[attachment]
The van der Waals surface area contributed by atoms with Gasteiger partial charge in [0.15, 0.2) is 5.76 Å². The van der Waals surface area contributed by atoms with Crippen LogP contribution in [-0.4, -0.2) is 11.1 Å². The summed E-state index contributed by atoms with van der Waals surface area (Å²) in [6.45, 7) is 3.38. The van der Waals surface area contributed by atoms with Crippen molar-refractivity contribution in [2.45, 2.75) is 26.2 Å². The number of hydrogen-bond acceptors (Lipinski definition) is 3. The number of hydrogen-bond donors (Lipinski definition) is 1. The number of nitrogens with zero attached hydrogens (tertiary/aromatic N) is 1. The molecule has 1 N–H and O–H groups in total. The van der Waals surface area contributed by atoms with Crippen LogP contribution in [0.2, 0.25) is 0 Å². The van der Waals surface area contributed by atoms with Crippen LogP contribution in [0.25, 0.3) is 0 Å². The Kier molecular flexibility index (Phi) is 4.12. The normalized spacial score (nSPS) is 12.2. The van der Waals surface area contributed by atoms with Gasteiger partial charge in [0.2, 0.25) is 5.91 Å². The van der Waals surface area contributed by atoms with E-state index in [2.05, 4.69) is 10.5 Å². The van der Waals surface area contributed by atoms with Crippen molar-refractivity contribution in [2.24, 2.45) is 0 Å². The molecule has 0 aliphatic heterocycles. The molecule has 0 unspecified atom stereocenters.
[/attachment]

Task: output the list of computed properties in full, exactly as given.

The van der Waals surface area contributed by atoms with Gasteiger partial charge in [0.15, 0.2) is 5.76 Å². The van der Waals surface area contributed by atoms with Crippen LogP contribution in [-0.4, -0.2) is 11.1 Å². The summed E-state index contributed by atoms with van der Waals surface area (Å²) in [6.45, 7) is 3.38. The van der Waals surface area contributed by atoms with Crippen molar-refractivity contribution in [2.45, 2.75) is 26.2 Å². The number of hydrogen-bond acceptors (Lipinski definition) is 3. The number of hydrogen-bond donors (Lipinski definition) is 1. The number of nitrogens with zero attached hydrogens (tertiary/aromatic N) is 1. The molecule has 1 N–H and O–H groups in total. The van der Waals surface area contributed by atoms with Crippen LogP contribution in [0.2, 0.25) is 0 Å². The van der Waals surface area contributed by atoms with Crippen LogP contribution in [0.25, 0.3) is 0 Å². The Kier molecular flexibility index (Phi) is 4.12. The normalized spacial score (nSPS) is 12.2. The van der Waals surface area contributed by atoms with Gasteiger partial charge in [0.2, 0.25) is 5.91 Å². The van der Waals surface area contributed by atoms with E-state index in [2.05, 4.69) is 10.5 Å². The van der Waals surface area contributed by atoms with Crippen molar-refractivity contribution in [2.24, 2.45) is 0 Å². The molecule has 0 aliphatic heterocycles. The molecule has 0 unspecified atom stereocenters.